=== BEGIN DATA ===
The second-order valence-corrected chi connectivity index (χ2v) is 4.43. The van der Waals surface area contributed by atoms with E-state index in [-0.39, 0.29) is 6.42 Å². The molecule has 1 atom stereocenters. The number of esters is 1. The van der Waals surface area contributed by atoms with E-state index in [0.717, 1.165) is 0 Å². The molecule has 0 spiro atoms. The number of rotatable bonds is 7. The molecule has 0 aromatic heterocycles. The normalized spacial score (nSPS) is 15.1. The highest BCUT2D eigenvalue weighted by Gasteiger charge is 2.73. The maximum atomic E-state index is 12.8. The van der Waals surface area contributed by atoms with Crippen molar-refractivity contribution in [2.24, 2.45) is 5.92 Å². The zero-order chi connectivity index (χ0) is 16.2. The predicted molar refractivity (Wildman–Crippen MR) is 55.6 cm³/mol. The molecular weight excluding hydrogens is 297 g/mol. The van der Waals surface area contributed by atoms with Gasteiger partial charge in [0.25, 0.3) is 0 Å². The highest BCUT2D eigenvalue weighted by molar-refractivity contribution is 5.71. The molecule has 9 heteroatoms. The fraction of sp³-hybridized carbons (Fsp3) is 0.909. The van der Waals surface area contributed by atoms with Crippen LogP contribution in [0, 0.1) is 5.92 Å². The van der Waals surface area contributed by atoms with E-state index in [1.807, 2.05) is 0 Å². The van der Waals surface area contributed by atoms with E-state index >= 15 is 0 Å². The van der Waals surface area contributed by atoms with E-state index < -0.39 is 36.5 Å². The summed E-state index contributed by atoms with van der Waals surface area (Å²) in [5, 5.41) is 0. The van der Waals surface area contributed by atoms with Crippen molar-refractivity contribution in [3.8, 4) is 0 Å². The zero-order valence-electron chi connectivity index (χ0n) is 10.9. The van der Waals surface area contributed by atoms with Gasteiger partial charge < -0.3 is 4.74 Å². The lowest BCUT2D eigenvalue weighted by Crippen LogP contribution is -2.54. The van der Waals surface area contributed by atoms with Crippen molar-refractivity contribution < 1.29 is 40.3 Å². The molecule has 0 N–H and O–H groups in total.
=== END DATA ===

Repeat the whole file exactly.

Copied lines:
The second-order valence-corrected chi connectivity index (χ2v) is 4.43. The van der Waals surface area contributed by atoms with E-state index in [-0.39, 0.29) is 6.42 Å². The molecule has 1 atom stereocenters. The number of esters is 1. The van der Waals surface area contributed by atoms with E-state index in [0.717, 1.165) is 0 Å². The molecule has 0 spiro atoms. The number of rotatable bonds is 7. The molecule has 0 aromatic heterocycles. The normalized spacial score (nSPS) is 15.1. The highest BCUT2D eigenvalue weighted by Gasteiger charge is 2.73. The maximum atomic E-state index is 12.8. The van der Waals surface area contributed by atoms with Crippen molar-refractivity contribution in [2.24, 2.45) is 5.92 Å². The zero-order chi connectivity index (χ0) is 16.2. The predicted molar refractivity (Wildman–Crippen MR) is 55.6 cm³/mol. The molecular weight excluding hydrogens is 297 g/mol. The van der Waals surface area contributed by atoms with Gasteiger partial charge in [0.25, 0.3) is 0 Å². The highest BCUT2D eigenvalue weighted by molar-refractivity contribution is 5.71. The molecule has 9 heteroatoms. The fraction of sp³-hybridized carbons (Fsp3) is 0.909. The van der Waals surface area contributed by atoms with Crippen LogP contribution in [0, 0.1) is 5.92 Å². The van der Waals surface area contributed by atoms with E-state index in [1.807, 2.05) is 0 Å². The van der Waals surface area contributed by atoms with E-state index >= 15 is 0 Å². The van der Waals surface area contributed by atoms with E-state index < -0.39 is 36.5 Å². The summed E-state index contributed by atoms with van der Waals surface area (Å²) in [5, 5.41) is 0. The van der Waals surface area contributed by atoms with Crippen molar-refractivity contribution in [3.8, 4) is 0 Å². The zero-order valence-electron chi connectivity index (χ0n) is 10.9. The van der Waals surface area contributed by atoms with Gasteiger partial charge < -0.3 is 4.74 Å². The lowest BCUT2D eigenvalue weighted by Crippen LogP contribution is -2.54. The van der Waals surface area contributed by atoms with Crippen molar-refractivity contribution < 1.29 is 40.3 Å². The molecule has 0 N–H and O–H groups in total.